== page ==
perception perception

QUOTE: “I maintain that the human mystery is incredibly demeaned by scientific reductionism, with its claim in promissory materialism to account eventually for all of the spiritual world in terms of patterns of neuronal activity. This belief must be classed as a superstition. … We have to recognize that we are spiritual beings with souls existing in a spiritual world as well as material beings with bodies and brains existing in a material world.”

— Sir John C. Eccles (Nobel Prize winner and author of “How The Self Controls Its Brain”)

The next time you see a movie, read a book, watch TV, or observe nature, children or animals, keep in mind that there are two meanings to the word perception.

One: becoming aware; realizing or understanding something.

Two: interpreting, regarding it

There is a “test” by Myers-Briggs (link below) to understanding what your personality is. This test costs money so I wouldn’t be inclined to take it anytime soon, but it’s interesting. Example: are you an analyzer? A protector? A conceptualizer? A quote from a Myers-Briggs site:

“Some people interact with the outside world when they are taking in information. Whether they use the Sensing preference or the Intuitive preference, they are still interacting in the outside world.

Other people do their interacting when they are making decisions. It doesn’t matter whether they are using a Thinking preference or a Feeling preference; they are still interacting in the outside world.

Everyone takes in information some of the time. Everyone makes decisions some of the time. However, when it comes to dealing with the outer world, people who tend to focus on making decisions have a preference for Judging because they tend to like things decided. People who tend to focus on taking in information prefer Perceiving because they stay open to a final decision in order to get more information.”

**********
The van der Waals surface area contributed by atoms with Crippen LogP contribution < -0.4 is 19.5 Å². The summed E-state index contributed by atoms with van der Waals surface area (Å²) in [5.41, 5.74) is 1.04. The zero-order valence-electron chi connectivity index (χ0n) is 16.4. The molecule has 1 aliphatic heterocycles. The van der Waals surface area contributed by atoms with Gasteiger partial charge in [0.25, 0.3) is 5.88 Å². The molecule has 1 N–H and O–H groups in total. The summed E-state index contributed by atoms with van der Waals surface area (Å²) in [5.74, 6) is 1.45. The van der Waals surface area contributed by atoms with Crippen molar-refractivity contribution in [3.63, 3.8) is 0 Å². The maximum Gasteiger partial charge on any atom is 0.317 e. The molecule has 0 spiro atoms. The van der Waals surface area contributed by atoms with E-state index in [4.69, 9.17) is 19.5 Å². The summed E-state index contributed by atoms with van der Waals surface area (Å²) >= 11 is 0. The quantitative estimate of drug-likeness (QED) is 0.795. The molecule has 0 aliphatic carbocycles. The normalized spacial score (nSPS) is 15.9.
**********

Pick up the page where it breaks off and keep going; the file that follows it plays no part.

Picture this: It’s Spring. It’s been a long Winter and you’ve got the first cookout of the year planned. It SNOWS. When it snows in Spring, people sigh and complain; anxious for winter to be over with…Did you know that snowfall in early Spring was once called “poor man’s manure?” It provides the soil with nutrients and is a better source of moisture because it doesn’t promote erosion. I guess it’s all in how you perceive things…

I will always see W’s on bulldogs now.

You must try the following experiment, and then come back to the second link here and try that experiment afterwards. You must watch the first video before trying the second one for accurate results. http://www.theinvisiblegorilla.com/gorilla_experiment.html

Now watch this video: An experiment in perception for people who have already seen the above video- and expect to see an invisible gorilla: http://io9.com/5585219/the-invisible-gorilla-returns-to-show-us-how-often-we-miss-the-obvious

The Myers-Briggs “know your type” personality test: http://www.knowyourtype.com/myers-briggs/8_preferences-html/perceiving-preference/

Logic and Emotion by Digital: http://darmano.typepad.com/logic_emotion/2008/10/perception-pyra.html